Sneakers (1992) is one of those movies bizarrely warped by time and memory. I saw this back when it came out and remember it as a cutting edge, sophisticated, and comedic reinterpreation of Mission: Impossible. Now it screens like a relic of its era, broadly executed, riddled with clichés, and sadly dated. I still got a kick out of it this time around, but compared to my fond first impression, the reaction this time is definitely mixed.
Martin Bishop (Robert Redford) runs a rag-tag team of former criminals and law enforcement types who specialize in testing the security of banks by robbing them, then reporting on their vulnerabilities. But Bishop has a shady past, one that’s sussed out by the NSA, who blackmail him into stealing a mysterious device from a brilliant mathematician. The team executes the heist, but before handing off the device, they can’t resist taking a look at it — only to discover it’s a much more dangerous object than they were led to believe. Suddenly the team is in over its head, in the crosshairs of the nefarious Cosmo (Ben Kingsley), who wants to use the device to crash the world economy.
Sneakers owes massive debts to earlier caper stories; gambits and tactics seem lifted wholesale from the original Mission: Impossible, while its general tone is reminiscent of the classic heist film Topkapi. It may well have influenced later ones, too, almost feeling like a direct ancestor of the TV show Leverage, for example. So it falls squarely in the heist tradition, and on the whole it’s not an unworthy entry. Redford is great in this kind of thing, and he centers the action perfectly. The creatively cast team includes adequate work from Sidney Poitier, Dan Aykroyd, River Phoenix, and David Straithairn. But it’s Mary McDonnell who stands out, as the team’s reluctant Cinnamon Carter figure. (After all the suffering she endured on Battlestar Galactica recently, it’s nice to see her having some fun in this early role!) The stakes are suitably high, the broader plot is well structured with the requisite twists and complications, and the pace is nicely clocked.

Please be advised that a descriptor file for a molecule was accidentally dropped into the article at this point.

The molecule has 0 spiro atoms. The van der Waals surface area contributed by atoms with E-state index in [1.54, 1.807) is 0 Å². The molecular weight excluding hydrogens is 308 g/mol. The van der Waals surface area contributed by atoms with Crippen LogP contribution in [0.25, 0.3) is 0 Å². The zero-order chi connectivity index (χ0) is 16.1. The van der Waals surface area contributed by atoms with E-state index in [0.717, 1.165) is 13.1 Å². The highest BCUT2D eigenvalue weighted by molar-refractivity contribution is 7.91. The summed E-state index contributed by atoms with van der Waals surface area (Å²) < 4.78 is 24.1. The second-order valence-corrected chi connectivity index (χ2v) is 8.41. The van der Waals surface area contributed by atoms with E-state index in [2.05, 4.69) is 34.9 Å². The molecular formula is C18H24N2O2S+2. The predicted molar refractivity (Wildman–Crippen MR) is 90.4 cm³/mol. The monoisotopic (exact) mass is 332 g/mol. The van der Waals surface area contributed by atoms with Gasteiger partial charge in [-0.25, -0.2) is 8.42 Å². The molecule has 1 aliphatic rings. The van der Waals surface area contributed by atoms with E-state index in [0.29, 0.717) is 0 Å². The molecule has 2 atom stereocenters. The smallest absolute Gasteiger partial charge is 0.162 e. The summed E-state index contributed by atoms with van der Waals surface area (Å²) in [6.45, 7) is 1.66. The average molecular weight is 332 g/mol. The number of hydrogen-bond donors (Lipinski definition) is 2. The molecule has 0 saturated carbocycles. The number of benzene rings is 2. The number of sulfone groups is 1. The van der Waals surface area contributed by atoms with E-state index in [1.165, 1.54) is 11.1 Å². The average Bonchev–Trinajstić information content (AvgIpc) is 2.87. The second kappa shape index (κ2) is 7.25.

Alas, the film hasn’t aged all that well. Viewed from a contemporary perspective, its computer wizardry, high-tech gadgetry, and surveillance tech all comes across a bit crude and hand-wavy. Similarly, much of the dialogue feels generic or pro forma, and Kingsley’s weirdly accented villain is kind of a clichéd Bond nemesis. In its less-convincing moments, it feels more silly than slick.
That said, it’s not without its charms, and injects some much-needed light-heartedness into the list’s generally sober and cynical proceedings. I probably wouldn’t have ranked it this highly, but I can certainly see why it’s included.